You need a sales mind-set to be successful. It’s not enough to offer a service: You must sell it. In those early days, as I drove to work through the financial district, I’d say to myself, “There’s a potential client…there’s another one….and another.” I saw life through a sales lens. I was convinced that anyone who had our training would be better off. In fact, I saw our training as a gift to clients. That made it easy to approach them.


I’ve always hired people who shared my passion. I looked for authentic and strong communicators. I didn’t work through search firms or draw up elaborate job descriptions. Some individuals I met at parties or networking events, and I would ask them, “Would you like to work for The Humphrey Group.” Many of these women and men have been with the company for decades and have been dedicated employees and brilliant coaches.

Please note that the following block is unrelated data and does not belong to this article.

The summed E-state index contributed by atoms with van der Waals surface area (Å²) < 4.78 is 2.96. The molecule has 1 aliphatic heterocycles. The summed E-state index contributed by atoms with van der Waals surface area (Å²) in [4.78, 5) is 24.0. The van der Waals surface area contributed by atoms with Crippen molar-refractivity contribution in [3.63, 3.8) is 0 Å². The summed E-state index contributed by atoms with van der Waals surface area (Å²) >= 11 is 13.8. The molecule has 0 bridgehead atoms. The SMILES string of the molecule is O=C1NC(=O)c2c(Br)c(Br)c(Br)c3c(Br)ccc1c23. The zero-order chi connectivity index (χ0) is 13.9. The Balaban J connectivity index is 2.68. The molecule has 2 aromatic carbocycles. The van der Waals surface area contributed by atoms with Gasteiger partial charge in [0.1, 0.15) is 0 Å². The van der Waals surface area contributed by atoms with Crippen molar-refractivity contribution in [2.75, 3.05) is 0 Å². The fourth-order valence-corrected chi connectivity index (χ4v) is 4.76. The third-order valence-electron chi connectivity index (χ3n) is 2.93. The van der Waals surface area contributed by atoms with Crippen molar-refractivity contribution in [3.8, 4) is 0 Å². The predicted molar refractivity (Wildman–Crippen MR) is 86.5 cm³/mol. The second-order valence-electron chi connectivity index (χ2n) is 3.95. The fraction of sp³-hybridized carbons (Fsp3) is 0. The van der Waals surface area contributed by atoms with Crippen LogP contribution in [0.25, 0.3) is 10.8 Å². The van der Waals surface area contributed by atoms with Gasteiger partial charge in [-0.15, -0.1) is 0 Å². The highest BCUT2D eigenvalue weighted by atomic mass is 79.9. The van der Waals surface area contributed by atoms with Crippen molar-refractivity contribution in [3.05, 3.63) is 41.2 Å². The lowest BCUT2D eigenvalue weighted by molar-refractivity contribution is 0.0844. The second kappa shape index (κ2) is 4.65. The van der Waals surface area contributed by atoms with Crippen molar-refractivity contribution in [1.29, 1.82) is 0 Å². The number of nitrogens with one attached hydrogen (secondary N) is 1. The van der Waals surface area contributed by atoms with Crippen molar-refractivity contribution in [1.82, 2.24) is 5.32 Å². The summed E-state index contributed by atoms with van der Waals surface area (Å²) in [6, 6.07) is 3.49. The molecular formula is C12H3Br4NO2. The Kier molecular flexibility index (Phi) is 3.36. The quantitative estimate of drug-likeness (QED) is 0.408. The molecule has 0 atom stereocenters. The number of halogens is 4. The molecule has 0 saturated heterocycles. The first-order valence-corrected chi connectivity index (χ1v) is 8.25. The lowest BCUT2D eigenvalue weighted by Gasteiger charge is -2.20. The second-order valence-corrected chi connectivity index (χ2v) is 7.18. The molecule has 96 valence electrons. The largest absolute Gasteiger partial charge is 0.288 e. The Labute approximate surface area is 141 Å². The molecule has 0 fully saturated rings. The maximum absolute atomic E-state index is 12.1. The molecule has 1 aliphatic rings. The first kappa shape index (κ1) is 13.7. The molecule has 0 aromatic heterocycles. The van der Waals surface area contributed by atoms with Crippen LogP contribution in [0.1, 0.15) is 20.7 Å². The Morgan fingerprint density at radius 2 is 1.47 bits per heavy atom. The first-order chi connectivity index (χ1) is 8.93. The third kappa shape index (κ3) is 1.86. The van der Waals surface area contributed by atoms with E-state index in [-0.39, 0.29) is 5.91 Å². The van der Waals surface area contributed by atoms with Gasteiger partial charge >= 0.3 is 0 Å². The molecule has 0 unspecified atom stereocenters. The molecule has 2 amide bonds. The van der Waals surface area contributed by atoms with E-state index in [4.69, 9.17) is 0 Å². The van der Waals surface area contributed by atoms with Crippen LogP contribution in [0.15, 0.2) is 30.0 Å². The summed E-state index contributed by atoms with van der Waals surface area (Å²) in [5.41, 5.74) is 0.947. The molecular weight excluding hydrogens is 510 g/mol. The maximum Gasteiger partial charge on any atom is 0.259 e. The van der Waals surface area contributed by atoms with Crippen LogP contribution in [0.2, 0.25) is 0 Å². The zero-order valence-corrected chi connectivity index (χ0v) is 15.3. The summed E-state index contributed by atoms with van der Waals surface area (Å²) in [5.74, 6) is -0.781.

Once you have established a business, hold on to it until you are ready to exit. If you’re like me, you will get offers from folks who want to purchase a portion of your company—or all of it. I have had at least three such offers—for 100%, 50%, and 10% of the company. If I had sold to those potential buyers while I was still building the company, I would have had to share decision-making and would not have reaped the return I got when I was finally ready to bow out as I did two years ago.

Keep control of your company and hold on to your equity until you no longer want to be in the driver’s seat. [1]


Another Expert said;

Many experts are certain that successful entrepreneurs are the ones with the most inspiration (passion and dream), while others will assert that it’s about more perspiration (working harder). In my experience, both are always required in heavy doses. There are no “can’t fail” shortcuts or “get rich quick” scenarios.